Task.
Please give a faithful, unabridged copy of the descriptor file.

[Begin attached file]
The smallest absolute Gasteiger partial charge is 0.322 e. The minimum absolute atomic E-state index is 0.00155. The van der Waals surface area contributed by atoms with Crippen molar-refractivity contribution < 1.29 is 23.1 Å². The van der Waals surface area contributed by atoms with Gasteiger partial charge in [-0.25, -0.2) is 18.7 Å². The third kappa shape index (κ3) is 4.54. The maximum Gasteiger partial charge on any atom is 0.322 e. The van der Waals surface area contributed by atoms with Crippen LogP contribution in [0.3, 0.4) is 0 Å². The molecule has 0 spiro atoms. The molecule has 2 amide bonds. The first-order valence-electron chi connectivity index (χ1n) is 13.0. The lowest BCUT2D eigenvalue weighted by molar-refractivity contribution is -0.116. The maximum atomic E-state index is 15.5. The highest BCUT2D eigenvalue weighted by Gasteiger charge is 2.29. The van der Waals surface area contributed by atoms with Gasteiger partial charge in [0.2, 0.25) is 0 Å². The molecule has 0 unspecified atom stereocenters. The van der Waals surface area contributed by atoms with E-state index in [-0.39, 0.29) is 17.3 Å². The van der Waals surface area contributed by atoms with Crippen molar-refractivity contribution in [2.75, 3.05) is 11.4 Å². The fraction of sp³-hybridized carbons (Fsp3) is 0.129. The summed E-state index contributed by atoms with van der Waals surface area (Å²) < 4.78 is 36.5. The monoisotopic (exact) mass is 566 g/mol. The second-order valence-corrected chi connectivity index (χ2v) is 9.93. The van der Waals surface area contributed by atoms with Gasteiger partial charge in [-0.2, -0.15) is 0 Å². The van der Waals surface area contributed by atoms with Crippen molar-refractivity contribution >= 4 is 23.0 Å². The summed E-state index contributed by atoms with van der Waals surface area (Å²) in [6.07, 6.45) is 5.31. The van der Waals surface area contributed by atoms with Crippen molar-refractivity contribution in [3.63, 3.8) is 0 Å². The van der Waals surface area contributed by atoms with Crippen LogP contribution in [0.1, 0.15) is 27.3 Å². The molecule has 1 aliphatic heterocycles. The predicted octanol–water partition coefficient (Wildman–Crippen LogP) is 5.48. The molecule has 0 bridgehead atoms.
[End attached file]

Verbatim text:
The smallest absolute Gasteiger partial charge is 0.322 e. The minimum absolute atomic E-state index is 0.00155. The van der Waals surface area contributed by atoms with Crippen molar-refractivity contribution < 1.29 is 23.1 Å². The van der Waals surface area contributed by atoms with Gasteiger partial charge in [-0.25, -0.2) is 18.7 Å². The third kappa shape index (κ3) is 4.54. The maximum Gasteiger partial charge on any atom is 0.322 e. The van der Waals surface area contributed by atoms with Crippen LogP contribution in [0.3, 0.4) is 0 Å². The molecule has 0 spiro atoms. The molecule has 2 amide bonds. The first-order valence-electron chi connectivity index (χ1n) is 13.0. The lowest BCUT2D eigenvalue weighted by molar-refractivity contribution is -0.116. The maximum atomic E-state index is 15.5. The highest BCUT2D eigenvalue weighted by Gasteiger charge is 2.29. The van der Waals surface area contributed by atoms with Gasteiger partial charge in [0.2, 0.25) is 0 Å². The molecule has 0 unspecified atom stereocenters. The van der Waals surface area contributed by atoms with E-state index in [-0.39, 0.29) is 17.3 Å². The van der Waals surface area contributed by atoms with Crippen molar-refractivity contribution in [2.75, 3.05) is 11.4 Å². The fraction of sp³-hybridized carbons (Fsp3) is 0.129. The summed E-state index contributed by atoms with van der Waals surface area (Å²) < 4.78 is 36.5. The monoisotopic (exact) mass is 566 g/mol. The second-order valence-corrected chi connectivity index (χ2v) is 9.93. The van der Waals surface area contributed by atoms with Gasteiger partial charge in [-0.2, -0.15) is 0 Å². The van der Waals surface area contributed by atoms with Crippen molar-refractivity contribution >= 4 is 23.0 Å². The summed E-state index contributed by atoms with van der Waals surface area (Å²) in [6.07, 6.45) is 5.31. The van der Waals surface area contributed by atoms with Crippen molar-refractivity contribution in [3.63, 3.8) is 0 Å². The van der Waals surface area contributed by atoms with Crippen LogP contribution in [0.1, 0.15) is 27.3 Å². The molecule has 1 aliphatic heterocycles. The predicted octanol–water partition coefficient (Wildman–Crippen LogP) is 5.48. The molecule has 0 bridgehead atoms.